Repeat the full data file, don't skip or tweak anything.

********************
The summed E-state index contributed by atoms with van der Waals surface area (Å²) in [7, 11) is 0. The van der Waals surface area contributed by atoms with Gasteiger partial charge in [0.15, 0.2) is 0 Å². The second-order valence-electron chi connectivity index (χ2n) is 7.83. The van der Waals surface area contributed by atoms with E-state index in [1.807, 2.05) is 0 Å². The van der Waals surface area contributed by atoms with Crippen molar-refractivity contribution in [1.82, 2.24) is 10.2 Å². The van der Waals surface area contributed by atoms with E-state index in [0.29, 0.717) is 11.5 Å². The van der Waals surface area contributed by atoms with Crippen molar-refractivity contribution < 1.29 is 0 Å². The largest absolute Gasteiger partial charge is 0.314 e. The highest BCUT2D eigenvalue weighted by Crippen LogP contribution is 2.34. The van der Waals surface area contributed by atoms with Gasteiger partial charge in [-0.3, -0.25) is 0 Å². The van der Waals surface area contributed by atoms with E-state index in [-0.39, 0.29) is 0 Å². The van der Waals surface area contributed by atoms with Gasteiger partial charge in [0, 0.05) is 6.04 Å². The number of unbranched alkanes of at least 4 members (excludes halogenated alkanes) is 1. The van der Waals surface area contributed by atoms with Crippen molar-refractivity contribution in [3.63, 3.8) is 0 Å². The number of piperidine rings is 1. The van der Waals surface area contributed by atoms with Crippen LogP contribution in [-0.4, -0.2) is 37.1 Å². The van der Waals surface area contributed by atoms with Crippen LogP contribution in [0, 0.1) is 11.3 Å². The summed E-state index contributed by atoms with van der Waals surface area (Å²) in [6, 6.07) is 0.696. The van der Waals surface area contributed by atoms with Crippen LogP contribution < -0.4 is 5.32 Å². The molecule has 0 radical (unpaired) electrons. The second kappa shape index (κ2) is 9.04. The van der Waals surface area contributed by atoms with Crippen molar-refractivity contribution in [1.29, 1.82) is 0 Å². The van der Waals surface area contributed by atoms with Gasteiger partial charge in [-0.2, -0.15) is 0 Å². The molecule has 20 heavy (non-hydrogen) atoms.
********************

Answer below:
The summed E-state index contributed by atoms with van der Waals surface area (Å²) in [7, 11) is 0. The van der Waals surface area contributed by atoms with Gasteiger partial charge in [0.15, 0.2) is 0 Å². The second-order valence-electron chi connectivity index (χ2n) is 7.83. The van der Waals surface area contributed by atoms with E-state index in [1.807, 2.05) is 0 Å². The van der Waals surface area contributed by atoms with Crippen molar-refractivity contribution in [1.82, 2.24) is 10.2 Å². The van der Waals surface area contributed by atoms with E-state index in [0.29, 0.717) is 11.5 Å². The van der Waals surface area contributed by atoms with Crippen molar-refractivity contribution < 1.29 is 0 Å². The largest absolute Gasteiger partial charge is 0.314 e. The highest BCUT2D eigenvalue weighted by Crippen LogP contribution is 2.34. The van der Waals surface area contributed by atoms with Gasteiger partial charge in [-0.3, -0.25) is 0 Å². The van der Waals surface area contributed by atoms with E-state index in [-0.39, 0.29) is 0 Å². The van der Waals surface area contributed by atoms with Gasteiger partial charge in [0, 0.05) is 6.04 Å². The number of unbranched alkanes of at least 4 members (excludes halogenated alkanes) is 1. The van der Waals surface area contributed by atoms with Crippen molar-refractivity contribution in [3.63, 3.8) is 0 Å². The number of piperidine rings is 1. The van der Waals surface area contributed by atoms with Crippen LogP contribution in [-0.4, -0.2) is 37.1 Å². The van der Waals surface area contributed by atoms with Crippen LogP contribution in [0, 0.1) is 11.3 Å². The summed E-state index contributed by atoms with van der Waals surface area (Å²) in [6, 6.07) is 0.696. The van der Waals surface area contributed by atoms with Crippen LogP contribution < -0.4 is 5.32 Å². The molecule has 0 radical (unpaired) electrons. The second kappa shape index (κ2) is 9.04. The van der Waals surface area contributed by atoms with Crippen molar-refractivity contribution in [1.29, 1.82) is 0 Å². The van der Waals surface area contributed by atoms with Gasteiger partial charge in [-0.2, -0.15) is 0 Å². The molecule has 20 heavy (non-hydrogen) atoms.